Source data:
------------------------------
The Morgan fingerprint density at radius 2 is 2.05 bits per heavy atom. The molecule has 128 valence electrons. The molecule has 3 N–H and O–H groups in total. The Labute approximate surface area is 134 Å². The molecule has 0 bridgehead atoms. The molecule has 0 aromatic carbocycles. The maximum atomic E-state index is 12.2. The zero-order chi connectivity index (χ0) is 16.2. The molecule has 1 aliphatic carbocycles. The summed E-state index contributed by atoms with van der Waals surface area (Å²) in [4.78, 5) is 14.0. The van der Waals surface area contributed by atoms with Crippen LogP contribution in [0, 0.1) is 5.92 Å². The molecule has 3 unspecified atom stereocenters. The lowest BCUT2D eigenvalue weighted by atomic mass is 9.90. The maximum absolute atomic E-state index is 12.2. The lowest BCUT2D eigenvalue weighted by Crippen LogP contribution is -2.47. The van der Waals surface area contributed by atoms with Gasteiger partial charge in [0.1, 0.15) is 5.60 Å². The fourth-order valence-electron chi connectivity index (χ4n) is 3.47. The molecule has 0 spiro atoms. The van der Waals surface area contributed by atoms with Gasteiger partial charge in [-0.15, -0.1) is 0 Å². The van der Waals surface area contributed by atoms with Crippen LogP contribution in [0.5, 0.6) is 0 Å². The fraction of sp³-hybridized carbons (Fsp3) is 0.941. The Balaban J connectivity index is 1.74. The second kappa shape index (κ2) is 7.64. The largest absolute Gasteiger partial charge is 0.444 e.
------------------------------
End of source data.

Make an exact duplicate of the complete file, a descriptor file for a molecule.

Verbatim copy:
The Morgan fingerprint density at radius 2 is 2.05 bits per heavy atom. The molecule has 128 valence electrons. The molecule has 3 N–H and O–H groups in total. The Labute approximate surface area is 134 Å². The molecule has 0 bridgehead atoms. The molecule has 0 aromatic carbocycles. The maximum atomic E-state index is 12.2. The zero-order chi connectivity index (χ0) is 16.2. The molecule has 1 aliphatic carbocycles. The summed E-state index contributed by atoms with van der Waals surface area (Å²) in [4.78, 5) is 14.0. The van der Waals surface area contributed by atoms with Crippen LogP contribution in [0, 0.1) is 5.92 Å². The molecule has 3 unspecified atom stereocenters. The lowest BCUT2D eigenvalue weighted by atomic mass is 9.90. The maximum absolute atomic E-state index is 12.2. The lowest BCUT2D eigenvalue weighted by Crippen LogP contribution is -2.47. The van der Waals surface area contributed by atoms with Gasteiger partial charge in [0.1, 0.15) is 5.60 Å². The fourth-order valence-electron chi connectivity index (χ4n) is 3.47. The molecule has 0 spiro atoms. The van der Waals surface area contributed by atoms with Gasteiger partial charge in [-0.15, -0.1) is 0 Å². The van der Waals surface area contributed by atoms with Crippen LogP contribution in [0.5, 0.6) is 0 Å². The fraction of sp³-hybridized carbons (Fsp3) is 0.941. The Balaban J connectivity index is 1.74. The second kappa shape index (κ2) is 7.64. The largest absolute Gasteiger partial charge is 0.444 e.